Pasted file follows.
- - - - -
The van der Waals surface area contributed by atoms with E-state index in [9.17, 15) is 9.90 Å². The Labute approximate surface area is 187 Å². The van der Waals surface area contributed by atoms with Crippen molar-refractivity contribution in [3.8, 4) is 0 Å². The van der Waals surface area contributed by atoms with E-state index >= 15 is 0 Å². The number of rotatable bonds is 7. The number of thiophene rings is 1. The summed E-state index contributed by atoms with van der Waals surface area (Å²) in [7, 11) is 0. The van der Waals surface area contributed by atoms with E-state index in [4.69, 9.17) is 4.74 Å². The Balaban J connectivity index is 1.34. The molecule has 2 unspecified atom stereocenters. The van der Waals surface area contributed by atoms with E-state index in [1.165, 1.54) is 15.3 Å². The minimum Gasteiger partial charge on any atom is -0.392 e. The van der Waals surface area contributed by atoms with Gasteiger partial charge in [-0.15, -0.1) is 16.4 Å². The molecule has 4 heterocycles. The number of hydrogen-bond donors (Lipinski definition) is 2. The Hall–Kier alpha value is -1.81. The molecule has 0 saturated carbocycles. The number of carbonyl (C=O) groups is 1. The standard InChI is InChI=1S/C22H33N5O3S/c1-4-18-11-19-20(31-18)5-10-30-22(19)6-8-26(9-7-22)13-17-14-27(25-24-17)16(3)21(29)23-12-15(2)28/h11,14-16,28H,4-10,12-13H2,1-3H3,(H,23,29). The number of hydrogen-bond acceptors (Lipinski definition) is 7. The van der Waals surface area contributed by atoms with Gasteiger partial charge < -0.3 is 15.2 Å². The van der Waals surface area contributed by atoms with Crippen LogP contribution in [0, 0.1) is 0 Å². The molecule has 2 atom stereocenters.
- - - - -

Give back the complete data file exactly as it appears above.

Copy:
The van der Waals surface area contributed by atoms with E-state index in [9.17, 15) is 9.90 Å². The Labute approximate surface area is 187 Å². The van der Waals surface area contributed by atoms with Crippen molar-refractivity contribution in [3.8, 4) is 0 Å². The van der Waals surface area contributed by atoms with E-state index >= 15 is 0 Å². The number of rotatable bonds is 7. The number of thiophene rings is 1. The summed E-state index contributed by atoms with van der Waals surface area (Å²) in [7, 11) is 0. The van der Waals surface area contributed by atoms with E-state index in [4.69, 9.17) is 4.74 Å². The Balaban J connectivity index is 1.34. The molecule has 2 unspecified atom stereocenters. The van der Waals surface area contributed by atoms with E-state index in [1.165, 1.54) is 15.3 Å². The minimum Gasteiger partial charge on any atom is -0.392 e. The van der Waals surface area contributed by atoms with Gasteiger partial charge in [-0.15, -0.1) is 16.4 Å². The molecule has 4 heterocycles. The number of hydrogen-bond donors (Lipinski definition) is 2. The Hall–Kier alpha value is -1.81. The molecule has 0 saturated carbocycles. The number of carbonyl (C=O) groups is 1. The standard InChI is InChI=1S/C22H33N5O3S/c1-4-18-11-19-20(31-18)5-10-30-22(19)6-8-26(9-7-22)13-17-14-27(25-24-17)16(3)21(29)23-12-15(2)28/h11,14-16,28H,4-10,12-13H2,1-3H3,(H,23,29). The number of hydrogen-bond acceptors (Lipinski definition) is 7. The van der Waals surface area contributed by atoms with Gasteiger partial charge < -0.3 is 15.2 Å². The van der Waals surface area contributed by atoms with Crippen LogP contribution in [0, 0.1) is 0 Å². The molecule has 2 atom stereocenters.